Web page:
By Carol Realini (@carolrealini)
As the plane landed in Delhi and I drove to my hotel, my excitement about the book and my meetings with nominees goes into high gear.
India is a perfect example of the potential impact of financial inclusion. Roughly 700 million Indians today lack full access to banking and electronic payments. Many live eight hours travel time from the nearest bank branch, and 90 percent of all consumer spending is with small or micro-businesses and in cash.
Traditional banking, with its cost models and dependency on expensive branches and ATMs, struggles to scale to address the challenges of India. Even without counting the high expense of building branches and deploying ATMs, we estimate it could take in excess of $29 billion of hard costs to sign up, educate the newly banked Indian people and ‘terminal-ize” 16 million small businesses in India. And that traditional approach would also take decades.
With banking and payments being reimagined, total financial inclusion can be achieved more efficiently and faster. This week, I meet with some of the organizations on the forefront of that imagination.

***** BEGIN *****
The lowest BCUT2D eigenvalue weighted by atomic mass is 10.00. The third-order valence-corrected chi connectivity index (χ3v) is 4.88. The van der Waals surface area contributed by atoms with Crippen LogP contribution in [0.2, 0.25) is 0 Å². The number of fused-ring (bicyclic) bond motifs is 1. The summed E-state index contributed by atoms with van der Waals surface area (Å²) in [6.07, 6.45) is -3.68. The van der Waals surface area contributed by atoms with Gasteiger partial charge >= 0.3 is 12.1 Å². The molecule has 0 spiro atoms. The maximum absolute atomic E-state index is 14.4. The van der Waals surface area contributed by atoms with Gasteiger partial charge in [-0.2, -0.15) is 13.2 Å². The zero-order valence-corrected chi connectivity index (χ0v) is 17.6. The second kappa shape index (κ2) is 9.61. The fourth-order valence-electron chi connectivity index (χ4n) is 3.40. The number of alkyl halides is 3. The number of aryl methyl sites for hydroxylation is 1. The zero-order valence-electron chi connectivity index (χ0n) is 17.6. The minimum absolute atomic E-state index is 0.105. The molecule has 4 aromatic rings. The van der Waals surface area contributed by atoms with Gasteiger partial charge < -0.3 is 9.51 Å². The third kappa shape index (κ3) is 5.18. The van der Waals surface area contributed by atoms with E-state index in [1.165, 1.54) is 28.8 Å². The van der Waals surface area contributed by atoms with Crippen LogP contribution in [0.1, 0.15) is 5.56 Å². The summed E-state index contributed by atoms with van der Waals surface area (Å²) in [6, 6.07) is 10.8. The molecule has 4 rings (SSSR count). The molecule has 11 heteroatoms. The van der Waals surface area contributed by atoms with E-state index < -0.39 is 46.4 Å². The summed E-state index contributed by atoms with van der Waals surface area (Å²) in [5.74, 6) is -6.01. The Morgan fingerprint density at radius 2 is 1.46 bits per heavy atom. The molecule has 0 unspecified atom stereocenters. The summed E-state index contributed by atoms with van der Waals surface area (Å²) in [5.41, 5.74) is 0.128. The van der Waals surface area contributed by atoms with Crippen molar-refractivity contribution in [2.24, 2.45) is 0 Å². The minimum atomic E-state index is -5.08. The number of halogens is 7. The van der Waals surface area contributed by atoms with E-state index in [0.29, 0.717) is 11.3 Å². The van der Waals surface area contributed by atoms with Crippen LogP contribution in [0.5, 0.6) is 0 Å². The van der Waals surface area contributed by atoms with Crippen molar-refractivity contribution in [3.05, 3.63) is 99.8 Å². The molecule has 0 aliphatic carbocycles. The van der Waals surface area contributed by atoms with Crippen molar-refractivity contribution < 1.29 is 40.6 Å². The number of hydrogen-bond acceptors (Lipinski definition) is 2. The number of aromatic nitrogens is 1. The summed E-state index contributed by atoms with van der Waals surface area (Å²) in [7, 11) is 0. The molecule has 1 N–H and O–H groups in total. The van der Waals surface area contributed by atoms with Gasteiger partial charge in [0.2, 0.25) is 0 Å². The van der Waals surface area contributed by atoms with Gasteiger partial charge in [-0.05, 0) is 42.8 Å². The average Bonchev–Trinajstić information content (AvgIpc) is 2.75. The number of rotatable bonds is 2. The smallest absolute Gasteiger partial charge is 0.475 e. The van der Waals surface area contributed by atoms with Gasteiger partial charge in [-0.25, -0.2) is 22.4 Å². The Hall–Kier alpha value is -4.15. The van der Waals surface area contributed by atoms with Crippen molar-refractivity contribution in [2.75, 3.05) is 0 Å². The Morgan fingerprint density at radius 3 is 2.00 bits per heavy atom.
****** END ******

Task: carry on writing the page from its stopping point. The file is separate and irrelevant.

Financial Inclusion for India will provide an environment where all Indians have the opportunity to fully participate in online commerce and the new mobile-centric economy. This will mean unprecedented equal opportunity.
I’ll be back shortly with some insights from my meetings this week.
Since publication, Mehta and Realini have already received a number of compelling nominations, but there is still time for you to visit the official book website and submit your favorite companies or projects for consideration. The nomination period ends December 15th.
Stay tuned Part 2 and Part 3 of our series for more updates from Realini and her trip on PYMNTS.com.